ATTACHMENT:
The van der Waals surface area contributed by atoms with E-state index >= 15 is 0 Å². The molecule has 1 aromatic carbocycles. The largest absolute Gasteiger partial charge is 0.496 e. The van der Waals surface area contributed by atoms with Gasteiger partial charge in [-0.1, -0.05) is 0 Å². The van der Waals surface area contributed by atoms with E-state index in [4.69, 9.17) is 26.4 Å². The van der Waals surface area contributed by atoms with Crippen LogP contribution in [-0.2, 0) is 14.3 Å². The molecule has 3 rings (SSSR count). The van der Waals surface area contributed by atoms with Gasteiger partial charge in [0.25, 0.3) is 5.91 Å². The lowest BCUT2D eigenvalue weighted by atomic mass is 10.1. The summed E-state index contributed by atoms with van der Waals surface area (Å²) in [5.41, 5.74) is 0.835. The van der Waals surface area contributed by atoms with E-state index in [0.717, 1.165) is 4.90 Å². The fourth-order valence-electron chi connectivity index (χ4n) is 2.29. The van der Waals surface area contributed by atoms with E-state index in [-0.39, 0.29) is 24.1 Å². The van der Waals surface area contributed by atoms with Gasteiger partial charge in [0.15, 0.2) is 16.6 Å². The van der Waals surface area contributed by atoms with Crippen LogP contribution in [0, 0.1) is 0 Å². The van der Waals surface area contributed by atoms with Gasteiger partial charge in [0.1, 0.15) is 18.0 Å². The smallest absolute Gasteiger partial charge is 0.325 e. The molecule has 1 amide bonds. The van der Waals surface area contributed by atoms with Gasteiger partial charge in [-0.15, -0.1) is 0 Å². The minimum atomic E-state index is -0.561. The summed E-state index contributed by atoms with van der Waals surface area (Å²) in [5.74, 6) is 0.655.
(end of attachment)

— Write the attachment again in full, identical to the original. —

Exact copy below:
The van der Waals surface area contributed by atoms with E-state index >= 15 is 0 Å². The molecule has 1 aromatic carbocycles. The largest absolute Gasteiger partial charge is 0.496 e. The van der Waals surface area contributed by atoms with Gasteiger partial charge in [-0.1, -0.05) is 0 Å². The van der Waals surface area contributed by atoms with E-state index in [4.69, 9.17) is 26.4 Å². The van der Waals surface area contributed by atoms with Crippen LogP contribution in [-0.2, 0) is 14.3 Å². The molecule has 3 rings (SSSR count). The van der Waals surface area contributed by atoms with Gasteiger partial charge in [0.25, 0.3) is 5.91 Å². The lowest BCUT2D eigenvalue weighted by atomic mass is 10.1. The summed E-state index contributed by atoms with van der Waals surface area (Å²) in [5.41, 5.74) is 0.835. The van der Waals surface area contributed by atoms with E-state index in [0.717, 1.165) is 4.90 Å². The fourth-order valence-electron chi connectivity index (χ4n) is 2.29. The van der Waals surface area contributed by atoms with E-state index in [-0.39, 0.29) is 24.1 Å². The van der Waals surface area contributed by atoms with Gasteiger partial charge in [0.15, 0.2) is 16.6 Å². The van der Waals surface area contributed by atoms with Crippen LogP contribution in [0, 0.1) is 0 Å². The van der Waals surface area contributed by atoms with Gasteiger partial charge in [0.1, 0.15) is 18.0 Å². The smallest absolute Gasteiger partial charge is 0.325 e. The molecule has 1 amide bonds. The van der Waals surface area contributed by atoms with Gasteiger partial charge in [-0.15, -0.1) is 0 Å². The minimum atomic E-state index is -0.561. The summed E-state index contributed by atoms with van der Waals surface area (Å²) in [5.74, 6) is 0.655.